Argyll and Bute Turn Down Ardmeanach Salmon Farm, 19th September 2012



The Committee agreed to refuse the application for planning permission for the following reasons:-

1. The proposal involves the installation of a series of large scale fish cages and an associated service/feed barge in a location close inshore to the southern coast of the Ardmeanach peninsula, the basalt landscape of which forms an imposing and dramatic backdrop to Loch Scridain as viewed from the waters of the loch and from the important route via the Ross of Mull to the nationally important tourist destination of Iona. It also stands below and would be experienced from successive points, and at relatively close quarters from, the important coastal footpath from Tioran via the National Trust land at Burg to the ‘Fossil Tree’ at the head of the peninsula, on the route of which it is also overlooked from, and impinges inappropriately upon, the setting of the scheduled monument Dun Bhurg. The footpath from Tioran to Burg is a proposed core path which has received no objections through the core path planning process and represents an important coastal route on Mull. This part of Ardmeanach is largely undeveloped and is only accessible on foot, where it is visited specifically by persons wishing to experience its scenic qualities and its natural and historic environment attributes along with the associated drama of this exceptional stretch of coastline. It is included within an ‘Area of Panoramic Quality’, a landscape designation of regional importance, having regard to both the views which are available across and along the length of the loch and to the islands offshore, which represent important assets to the tourism economy of Mull. The introduction of marine development on the scale proposed would, by virtue of its physical presence in the landscape and lighting and activity associated with its operation, impinge upon the very characteristics of the receiving environment which give rise to its special qualities, which are derived from a combination of its landscape character, its resident wildlife and its historic associations. Such uncharacteristic and inappropriately situated development would therefore fail to safeguard the natural environment and the important role which this plays in the tourism economy of the island, and would not represent a sustainable form of development. The proposal would also contribute to the extent of aquaculture within the loch (currently three shellfish farms plus a shore base) and would give rise to additional cumulative impact with those developments when viewed from the Ardmeanach coastal footpath, and from those locations on the Ross of Mull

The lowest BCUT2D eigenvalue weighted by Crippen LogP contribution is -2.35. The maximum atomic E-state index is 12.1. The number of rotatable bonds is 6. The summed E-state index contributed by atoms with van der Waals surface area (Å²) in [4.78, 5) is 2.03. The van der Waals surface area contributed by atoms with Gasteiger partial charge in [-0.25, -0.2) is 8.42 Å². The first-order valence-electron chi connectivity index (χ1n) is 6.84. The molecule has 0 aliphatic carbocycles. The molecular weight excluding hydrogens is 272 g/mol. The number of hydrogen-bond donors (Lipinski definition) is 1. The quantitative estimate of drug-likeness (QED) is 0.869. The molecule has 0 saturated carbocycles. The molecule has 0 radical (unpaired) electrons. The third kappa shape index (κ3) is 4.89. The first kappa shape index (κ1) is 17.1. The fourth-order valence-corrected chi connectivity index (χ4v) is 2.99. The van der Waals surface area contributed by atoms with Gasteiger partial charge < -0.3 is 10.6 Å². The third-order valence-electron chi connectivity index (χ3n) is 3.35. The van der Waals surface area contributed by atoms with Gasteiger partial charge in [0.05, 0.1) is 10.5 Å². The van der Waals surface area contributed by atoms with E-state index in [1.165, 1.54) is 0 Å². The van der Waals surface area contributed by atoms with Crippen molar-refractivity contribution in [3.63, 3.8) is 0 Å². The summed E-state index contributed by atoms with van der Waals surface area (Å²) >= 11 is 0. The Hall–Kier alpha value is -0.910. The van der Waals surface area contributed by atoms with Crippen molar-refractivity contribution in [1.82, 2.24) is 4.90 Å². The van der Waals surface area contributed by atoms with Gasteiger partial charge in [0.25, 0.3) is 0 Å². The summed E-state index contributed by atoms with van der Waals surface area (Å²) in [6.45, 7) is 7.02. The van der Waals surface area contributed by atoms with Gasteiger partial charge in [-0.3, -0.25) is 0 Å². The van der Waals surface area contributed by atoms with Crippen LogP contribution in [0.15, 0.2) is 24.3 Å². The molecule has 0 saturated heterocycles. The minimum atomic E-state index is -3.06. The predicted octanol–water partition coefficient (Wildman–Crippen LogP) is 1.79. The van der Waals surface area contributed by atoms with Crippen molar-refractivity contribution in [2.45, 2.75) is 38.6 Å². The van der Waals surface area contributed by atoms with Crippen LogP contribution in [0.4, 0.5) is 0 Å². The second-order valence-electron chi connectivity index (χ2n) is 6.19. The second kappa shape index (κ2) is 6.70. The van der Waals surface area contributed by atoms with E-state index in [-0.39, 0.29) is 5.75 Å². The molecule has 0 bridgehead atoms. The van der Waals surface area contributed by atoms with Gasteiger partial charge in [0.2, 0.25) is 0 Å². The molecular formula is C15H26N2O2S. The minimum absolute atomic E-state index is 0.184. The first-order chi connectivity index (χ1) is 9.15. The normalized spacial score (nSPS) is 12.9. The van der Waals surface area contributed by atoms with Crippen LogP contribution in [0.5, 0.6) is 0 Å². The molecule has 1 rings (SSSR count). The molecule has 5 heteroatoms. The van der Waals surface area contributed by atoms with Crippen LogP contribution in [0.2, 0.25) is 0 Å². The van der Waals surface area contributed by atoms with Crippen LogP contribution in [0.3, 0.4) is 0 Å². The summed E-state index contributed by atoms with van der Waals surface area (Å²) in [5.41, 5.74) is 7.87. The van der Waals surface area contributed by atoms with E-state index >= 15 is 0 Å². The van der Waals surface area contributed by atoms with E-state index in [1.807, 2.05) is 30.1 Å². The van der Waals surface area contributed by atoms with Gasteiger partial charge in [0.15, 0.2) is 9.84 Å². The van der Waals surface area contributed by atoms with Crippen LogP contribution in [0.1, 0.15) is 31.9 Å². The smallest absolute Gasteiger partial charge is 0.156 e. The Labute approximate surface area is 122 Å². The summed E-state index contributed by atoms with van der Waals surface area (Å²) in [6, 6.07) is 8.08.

where the site could be seen in combination with existing mussel lines, which would contribute to the impression of aquaculture being a significant characteristic of Loch Scridain. The foregoing shortcomings would conflict with Structure Plan policy STRAT SI 1 and STRAT DC 8 and Local Plan Policies LP ENV 10 and LP AQUA 1 which seek to secure sustainable forms of development which safeguard designated landscape assets of regional importance from uncharacteristic and inappropriate forms of development.

2. Scottish Planning Policy confirms that potential conflict with other marine users is a legitimate material consideration in the assessment of aquaculture applications. The development is proposed to occupy around 40 hectares along the coastal shelf of Loch Scridain which forms part of the traditional fishing ground currently worked by a number of local commercial inshore fishing boats. Fishing organisations and boat owners consider that exclusion form this area by virtue of the presence of fish farming equipment and associated boat activity would, cumulatively in combination with existing shellfish operations elsewhere within the loch, prejudice the ongoing viability of inshore fishing in Loch Scridain, in circumstances where small vessels would not lend themselves to working alternative more distant fishing grounds. This would be to the detriment of established resource based employment in Loch Scridain and would be contrary to Local Plan Policy LP AQUA 1 which requires that consideration being given to navigational interests in the assessment of aquaculture developments in order to avoid unnecessary conflicts to the detriment of those interests.

(Reference: Report by Head of Planning and Regulatory Services dated 24 August 2012, submitted)